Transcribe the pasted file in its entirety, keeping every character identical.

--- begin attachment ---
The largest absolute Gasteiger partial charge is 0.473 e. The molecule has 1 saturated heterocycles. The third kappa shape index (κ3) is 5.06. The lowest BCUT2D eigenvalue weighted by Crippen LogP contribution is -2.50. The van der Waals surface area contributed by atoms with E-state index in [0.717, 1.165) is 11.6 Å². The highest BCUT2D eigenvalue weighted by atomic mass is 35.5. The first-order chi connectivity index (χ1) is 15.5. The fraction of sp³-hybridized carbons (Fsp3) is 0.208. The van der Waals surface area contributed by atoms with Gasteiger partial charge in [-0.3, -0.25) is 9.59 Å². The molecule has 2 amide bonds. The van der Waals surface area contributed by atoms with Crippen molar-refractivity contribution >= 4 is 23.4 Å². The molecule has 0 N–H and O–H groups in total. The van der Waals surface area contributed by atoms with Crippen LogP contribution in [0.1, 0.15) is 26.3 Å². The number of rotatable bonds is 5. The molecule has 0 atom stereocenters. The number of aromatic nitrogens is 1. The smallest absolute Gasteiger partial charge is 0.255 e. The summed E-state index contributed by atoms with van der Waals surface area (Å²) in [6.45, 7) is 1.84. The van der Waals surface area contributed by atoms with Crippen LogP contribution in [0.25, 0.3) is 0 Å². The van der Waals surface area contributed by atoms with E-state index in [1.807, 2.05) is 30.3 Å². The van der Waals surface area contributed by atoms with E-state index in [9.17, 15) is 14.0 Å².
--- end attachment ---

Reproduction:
The largest absolute Gasteiger partial charge is 0.473 e. The molecule has 1 saturated heterocycles. The third kappa shape index (κ3) is 5.06. The lowest BCUT2D eigenvalue weighted by Crippen LogP contribution is -2.50. The van der Waals surface area contributed by atoms with E-state index in [0.717, 1.165) is 11.6 Å². The highest BCUT2D eigenvalue weighted by atomic mass is 35.5. The first-order chi connectivity index (χ1) is 15.5. The fraction of sp³-hybridized carbons (Fsp3) is 0.208. The van der Waals surface area contributed by atoms with Gasteiger partial charge in [-0.3, -0.25) is 9.59 Å². The molecule has 2 amide bonds. The van der Waals surface area contributed by atoms with Crippen molar-refractivity contribution >= 4 is 23.4 Å². The molecule has 0 N–H and O–H groups in total. The van der Waals surface area contributed by atoms with Crippen LogP contribution in [0.1, 0.15) is 26.3 Å². The number of rotatable bonds is 5. The molecule has 0 atom stereocenters. The number of aromatic nitrogens is 1. The smallest absolute Gasteiger partial charge is 0.255 e. The summed E-state index contributed by atoms with van der Waals surface area (Å²) in [6.45, 7) is 1.84. The van der Waals surface area contributed by atoms with Crippen LogP contribution in [0.25, 0.3) is 0 Å². The van der Waals surface area contributed by atoms with E-state index in [1.807, 2.05) is 30.3 Å². The van der Waals surface area contributed by atoms with E-state index in [9.17, 15) is 14.0 Å².